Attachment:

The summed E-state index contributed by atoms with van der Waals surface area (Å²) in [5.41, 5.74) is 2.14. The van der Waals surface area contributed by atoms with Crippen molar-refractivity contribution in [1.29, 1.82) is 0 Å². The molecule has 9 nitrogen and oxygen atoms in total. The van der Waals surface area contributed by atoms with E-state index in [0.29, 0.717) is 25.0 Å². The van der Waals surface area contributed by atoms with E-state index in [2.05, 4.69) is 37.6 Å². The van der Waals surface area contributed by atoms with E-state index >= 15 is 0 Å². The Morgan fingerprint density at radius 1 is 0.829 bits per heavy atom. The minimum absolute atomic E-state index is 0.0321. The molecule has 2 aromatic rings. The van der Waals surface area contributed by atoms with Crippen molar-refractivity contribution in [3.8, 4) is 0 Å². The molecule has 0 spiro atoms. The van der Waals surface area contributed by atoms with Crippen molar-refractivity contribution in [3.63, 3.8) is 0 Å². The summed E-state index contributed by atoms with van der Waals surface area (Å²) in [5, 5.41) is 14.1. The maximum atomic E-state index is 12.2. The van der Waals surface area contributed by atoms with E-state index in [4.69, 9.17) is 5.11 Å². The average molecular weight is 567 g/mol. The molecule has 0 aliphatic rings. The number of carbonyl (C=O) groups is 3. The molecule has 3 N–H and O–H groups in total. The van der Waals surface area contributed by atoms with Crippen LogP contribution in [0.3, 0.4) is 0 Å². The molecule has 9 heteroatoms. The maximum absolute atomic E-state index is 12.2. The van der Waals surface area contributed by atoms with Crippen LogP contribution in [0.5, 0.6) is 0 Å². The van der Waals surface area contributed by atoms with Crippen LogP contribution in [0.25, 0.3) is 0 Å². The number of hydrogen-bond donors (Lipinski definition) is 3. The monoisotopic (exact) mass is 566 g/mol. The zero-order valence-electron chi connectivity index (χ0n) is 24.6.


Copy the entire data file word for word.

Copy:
The summed E-state index contributed by atoms with van der Waals surface area (Å²) in [5.41, 5.74) is 2.14. The van der Waals surface area contributed by atoms with Crippen molar-refractivity contribution in [1.29, 1.82) is 0 Å². The molecule has 9 nitrogen and oxygen atoms in total. The van der Waals surface area contributed by atoms with E-state index in [0.29, 0.717) is 25.0 Å². The van der Waals surface area contributed by atoms with E-state index in [2.05, 4.69) is 37.6 Å². The van der Waals surface area contributed by atoms with E-state index >= 15 is 0 Å². The Morgan fingerprint density at radius 1 is 0.829 bits per heavy atom. The minimum absolute atomic E-state index is 0.0321. The molecule has 2 aromatic rings. The van der Waals surface area contributed by atoms with Crippen molar-refractivity contribution in [3.8, 4) is 0 Å². The molecule has 0 spiro atoms. The van der Waals surface area contributed by atoms with Crippen molar-refractivity contribution in [3.63, 3.8) is 0 Å². The summed E-state index contributed by atoms with van der Waals surface area (Å²) in [5, 5.41) is 14.1. The maximum atomic E-state index is 12.2. The van der Waals surface area contributed by atoms with E-state index in [4.69, 9.17) is 5.11 Å². The average molecular weight is 567 g/mol. The molecule has 0 aliphatic rings. The number of carbonyl (C=O) groups is 3. The molecule has 3 N–H and O–H groups in total. The van der Waals surface area contributed by atoms with Crippen LogP contribution in [0.3, 0.4) is 0 Å². The molecule has 9 heteroatoms. The maximum absolute atomic E-state index is 12.2. The van der Waals surface area contributed by atoms with Crippen LogP contribution in [0.5, 0.6) is 0 Å². The van der Waals surface area contributed by atoms with Crippen LogP contribution in [0.25, 0.3) is 0 Å². The number of hydrogen-bond donors (Lipinski definition) is 3. The monoisotopic (exact) mass is 566 g/mol. The zero-order valence-electron chi connectivity index (χ0n) is 24.6.